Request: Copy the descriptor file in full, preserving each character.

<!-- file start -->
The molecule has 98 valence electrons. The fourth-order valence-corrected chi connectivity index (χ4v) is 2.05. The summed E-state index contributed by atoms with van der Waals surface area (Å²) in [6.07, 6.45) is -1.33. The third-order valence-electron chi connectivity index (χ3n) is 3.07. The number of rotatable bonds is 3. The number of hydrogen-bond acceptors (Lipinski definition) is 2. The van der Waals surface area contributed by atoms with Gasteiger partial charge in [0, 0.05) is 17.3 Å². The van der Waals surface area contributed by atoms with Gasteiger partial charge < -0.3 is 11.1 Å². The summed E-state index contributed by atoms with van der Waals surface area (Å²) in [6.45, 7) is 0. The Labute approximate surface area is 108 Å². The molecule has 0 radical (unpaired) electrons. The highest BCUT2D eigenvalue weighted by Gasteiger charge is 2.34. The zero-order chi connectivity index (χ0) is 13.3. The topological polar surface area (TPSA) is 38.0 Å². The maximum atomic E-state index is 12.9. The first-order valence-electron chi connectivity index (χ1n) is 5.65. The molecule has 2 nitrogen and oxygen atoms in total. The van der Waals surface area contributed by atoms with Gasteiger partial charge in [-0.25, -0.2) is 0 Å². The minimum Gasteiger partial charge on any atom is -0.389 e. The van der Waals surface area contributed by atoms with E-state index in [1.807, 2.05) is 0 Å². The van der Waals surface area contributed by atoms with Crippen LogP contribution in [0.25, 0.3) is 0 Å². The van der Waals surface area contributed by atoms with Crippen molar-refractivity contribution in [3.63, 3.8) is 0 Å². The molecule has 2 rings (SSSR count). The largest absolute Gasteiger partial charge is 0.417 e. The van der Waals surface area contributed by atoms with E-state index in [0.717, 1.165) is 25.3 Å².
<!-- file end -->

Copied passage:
The molecule has 98 valence electrons. The fourth-order valence-corrected chi connectivity index (χ4v) is 2.05. The summed E-state index contributed by atoms with van der Waals surface area (Å²) in [6.07, 6.45) is -1.33. The third-order valence-electron chi connectivity index (χ3n) is 3.07. The number of rotatable bonds is 3. The number of hydrogen-bond acceptors (Lipinski definition) is 2. The van der Waals surface area contributed by atoms with Gasteiger partial charge in [0, 0.05) is 17.3 Å². The van der Waals surface area contributed by atoms with Gasteiger partial charge < -0.3 is 11.1 Å². The summed E-state index contributed by atoms with van der Waals surface area (Å²) in [6.45, 7) is 0. The Labute approximate surface area is 108 Å². The molecule has 0 radical (unpaired) electrons. The highest BCUT2D eigenvalue weighted by Gasteiger charge is 2.34. The zero-order chi connectivity index (χ0) is 13.3. The topological polar surface area (TPSA) is 38.0 Å². The maximum atomic E-state index is 12.9. The first-order valence-electron chi connectivity index (χ1n) is 5.65. The molecule has 2 nitrogen and oxygen atoms in total. The van der Waals surface area contributed by atoms with Gasteiger partial charge in [-0.25, -0.2) is 0 Å². The minimum Gasteiger partial charge on any atom is -0.389 e. The van der Waals surface area contributed by atoms with E-state index in [1.807, 2.05) is 0 Å². The van der Waals surface area contributed by atoms with Crippen LogP contribution in [0.25, 0.3) is 0 Å². The van der Waals surface area contributed by atoms with Crippen molar-refractivity contribution in [3.63, 3.8) is 0 Å². The molecule has 2 rings (SSSR count). The largest absolute Gasteiger partial charge is 0.417 e. The van der Waals surface area contributed by atoms with E-state index in [0.717, 1.165) is 25.3 Å².